Construction of 3ʹ-UTR-luciferase or promoter-luciferase constructs

To determine whether miR-210-3p down-regulates target transcripts through direct binding to the 3ʹ untranslated region (UTR), the fragment of 3ʹ UTR of the target gene [hypoxia inducible factor 3A (HIF3A)] containing the miR-210-3p binding site was PCR-amplified and cloned into a luciferase reporter vector (pMIR-Report) downstream of a firefly luciferase gene. To further test whether the predicted target HIF3A is the direct target of miR-210-3p, the miR-210-3p binding site in the 3ʹ UTR of the HIF3A gene was mutated by site-directed mutagenesis, and luciferase activity was determined. All clones were confirmed by PCR, restriction digests and sequence analysis.

Dual luciferase assay

For luciferase assays, U87MG cells (5 × 104 cells/well) were co-transfected with the 3ʹ UTR luciferase constructs along with vectors pBABE or pBABE-miR-210, using Lipofectamine 2000. pRL-TK was co-transfected in all wells for normalization of transfection efficiency. The activities of firefly (Photinus pyralis) and renilla (Renilla reniformis) luciferases were quantified 48 h post-transfection, using a dual luciferase reporter assay kit (Promega).


MicroRNA signature of hypoxia in GBM

Though there are several reports on aberrant expression of miRNAs in hypoxic tumors, as determined by Next Generation Sequencing or microarrays, but none in GBM cells so far. Here, we present for the first time the small RNA transcriptome of U87MG, a model GBM cell line for the study glioma, and its aberrant miRNA expression profile under hypoxic conditions.

The U87MG cell line was exposed to normoxia (21% O2) or hypoxia (0.2% O2) for 48 h. RNA was then harvested, processed (see above) and analysed by deep sequencing using the Illumina platform. A detailed analysis of the sRNA deep sequencing data with respect to read lengths, annotations, expression patterns and a list of highly expressed miRNAs and piRNAs are given in Additional files 1 and 2. The expression patterns of miRNA clusters were also investigated and, in agreement with the recent literature, miRNA genes present within the same cluster showed huge variability in their expression levels in GBM cells (Additional file 1).

The deep sequencing data were normalized according to TPM or RPKM, as described in the "Methods". A comparison of the normalized normoxic and hypoxic profiles of U87MG cells identified many differentially expressed miRNAs (>1.5 fold regulated). A total of 141 miRNAs were found to be differentially regulated (102 up-regulated and 39 down-regulated) in response to hypoxia (Figure 1a and Additional file 3). The highly up-regulated miRNAs include miR-210-3p/5p, miR-196a-5p, miR-629-3p, miR-23b-3p, miR-455-3p/5p, miR-335-3p/5p, miR-129-5p/3p, miR-342-3p, miR-132-5p, miR-382-3p, miR-193a-3p, miR-221-5p, miR-708-5p and miR-183-5p (Figure 1a and Additional file 3). These miRNAs showed a more than 3-fold higher expression in hypoxic cells and are among the top twenty up-regulated miRNAs. Notably, miR-210, a miRNA shown to be hypoxia up-regulated in several cell lines of various tissues, showed highest induction of both miR-210-3p (25-fold) and miR-210-5p (12-fold) in response to hypoxia.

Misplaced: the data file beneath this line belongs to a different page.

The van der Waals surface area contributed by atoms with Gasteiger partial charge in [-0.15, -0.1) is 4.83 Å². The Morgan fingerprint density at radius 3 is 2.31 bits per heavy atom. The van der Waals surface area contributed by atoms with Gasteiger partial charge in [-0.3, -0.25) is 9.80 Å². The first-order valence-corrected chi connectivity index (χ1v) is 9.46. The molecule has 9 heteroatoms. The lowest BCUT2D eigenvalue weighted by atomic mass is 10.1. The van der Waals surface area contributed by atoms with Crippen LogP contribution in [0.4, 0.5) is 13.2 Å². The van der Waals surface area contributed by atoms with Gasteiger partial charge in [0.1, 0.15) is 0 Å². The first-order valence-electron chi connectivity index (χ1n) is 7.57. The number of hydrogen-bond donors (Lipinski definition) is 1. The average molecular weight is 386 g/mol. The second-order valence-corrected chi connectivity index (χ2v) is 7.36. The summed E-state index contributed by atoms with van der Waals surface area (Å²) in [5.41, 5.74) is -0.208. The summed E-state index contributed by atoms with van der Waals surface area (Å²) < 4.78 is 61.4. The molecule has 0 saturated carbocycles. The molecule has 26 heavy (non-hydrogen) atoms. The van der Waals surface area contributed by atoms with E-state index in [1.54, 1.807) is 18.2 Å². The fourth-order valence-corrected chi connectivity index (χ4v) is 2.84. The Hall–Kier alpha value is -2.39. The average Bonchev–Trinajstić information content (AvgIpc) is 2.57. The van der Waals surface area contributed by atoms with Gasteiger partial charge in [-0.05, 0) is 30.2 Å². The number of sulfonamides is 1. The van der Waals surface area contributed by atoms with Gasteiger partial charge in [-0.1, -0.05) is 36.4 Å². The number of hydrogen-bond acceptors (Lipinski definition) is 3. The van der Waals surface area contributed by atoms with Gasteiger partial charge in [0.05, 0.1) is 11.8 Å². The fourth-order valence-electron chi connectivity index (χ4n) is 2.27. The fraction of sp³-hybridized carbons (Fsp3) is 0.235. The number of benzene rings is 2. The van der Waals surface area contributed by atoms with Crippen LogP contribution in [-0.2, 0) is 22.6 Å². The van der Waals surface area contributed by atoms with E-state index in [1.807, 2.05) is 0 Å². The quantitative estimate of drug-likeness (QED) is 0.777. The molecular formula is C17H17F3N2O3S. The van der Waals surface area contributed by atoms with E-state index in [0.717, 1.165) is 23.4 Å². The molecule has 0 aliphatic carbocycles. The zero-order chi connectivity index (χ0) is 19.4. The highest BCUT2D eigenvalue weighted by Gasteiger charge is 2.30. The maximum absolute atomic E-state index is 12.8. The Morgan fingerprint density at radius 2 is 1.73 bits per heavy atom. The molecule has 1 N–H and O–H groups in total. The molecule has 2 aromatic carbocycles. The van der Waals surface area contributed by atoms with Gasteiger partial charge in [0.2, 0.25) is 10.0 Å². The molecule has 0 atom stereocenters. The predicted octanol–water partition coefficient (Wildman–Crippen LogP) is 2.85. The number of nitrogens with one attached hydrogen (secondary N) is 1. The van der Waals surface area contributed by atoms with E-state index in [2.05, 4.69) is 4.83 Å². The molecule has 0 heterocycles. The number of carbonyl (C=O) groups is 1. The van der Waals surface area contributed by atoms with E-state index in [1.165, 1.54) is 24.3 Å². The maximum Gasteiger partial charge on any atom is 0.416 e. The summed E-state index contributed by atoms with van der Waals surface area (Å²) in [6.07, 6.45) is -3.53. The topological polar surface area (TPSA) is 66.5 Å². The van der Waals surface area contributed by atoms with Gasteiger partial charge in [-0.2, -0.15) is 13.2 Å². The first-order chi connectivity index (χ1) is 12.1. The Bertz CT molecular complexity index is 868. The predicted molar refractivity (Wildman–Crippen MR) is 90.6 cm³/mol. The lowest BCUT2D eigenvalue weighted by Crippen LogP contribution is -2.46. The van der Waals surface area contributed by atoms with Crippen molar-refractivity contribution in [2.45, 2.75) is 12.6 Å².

Figure 1

Hypoxia regulated miRNAs. Hierarchical clustering of hypoxia-induced and down-regulated miRNAs (>1.5-fold) in response to hypoxia (0.2% O2) in cell line U87MG (a). List of hypoxia-regulated miRNA clusters in U87MG cells (b). A table showing correlation of microRNAs altered in hypoxia or in GBM tumor tissues (c).

Among the down-regulated miRNAs, miR-29b-1-5p, miR-7974, miR-3607-3p, miR-589-3p, miR-92b-3p, miR-485-5p, miR-4662a-5p, miR-16-2-3p, miR-20a-5p and miR-194-5p were found to be down-regulated by more than 2-fold in hypoxic cells (Figure 1a and Additional file 3).We next checked which members of any miRNA cluster were co-regulated. Interestingly, we found that 29 miRNAs were upregulated as part of 11 miRNA clusters while members of the miR-374b cluster and miR-17/92 cluster were down-regulated (Figure 1b).

We compared the published GBM tumor and normal brain miRNA signatures with the GBM hypoxia miRNA signature and interestingly found that several of the hypoxia-induced miRNAs were also overexpressed in GBM, suggesting that the GBM-associated miRNA profile may have a hypoxia signature [33, 34] (Figure 1c).

We also conducted miRNA microarray profiling of U87MG cells grown in normoxia (21% O2) or hypoxia (0.2% O2) for 48 h. A total of 10 microRNAs were found to be up regulated and 23 microRNAs were found to be down regulated in hypoxia [>0.6-fold (log base 2), p < 0.05] (Additional file 5). A comparison of both microarray and deep sequencing data found miR-210-3p and miR-1275 to be up-regulated and miR-10b-5p, miR-181a-2-3p and miR-185-5p to be down-regulated, according to both data sets.

Generally, hypoxia-regulated genes or miRNAs bear HREs in their promoters, to which a transcription factor called HIF1 binds, which induces their expression [19]. We therefore looked for the presence of HREs within the promoter regions of those miRNAs upregulated by hypoxia. A total of 5 kb upstream of these miRNAs was extracted, and HREs were predicted using the prediction program PROMO (details in the Methods). A total of 30 upregulated miRNA genes were found to contain one or more HREs (Figure 2 and Additional file 8).
Figure 2

Figure showing location of HREs in the promoters of hypoxia-induced miRNAs, predicted by the program PROMO.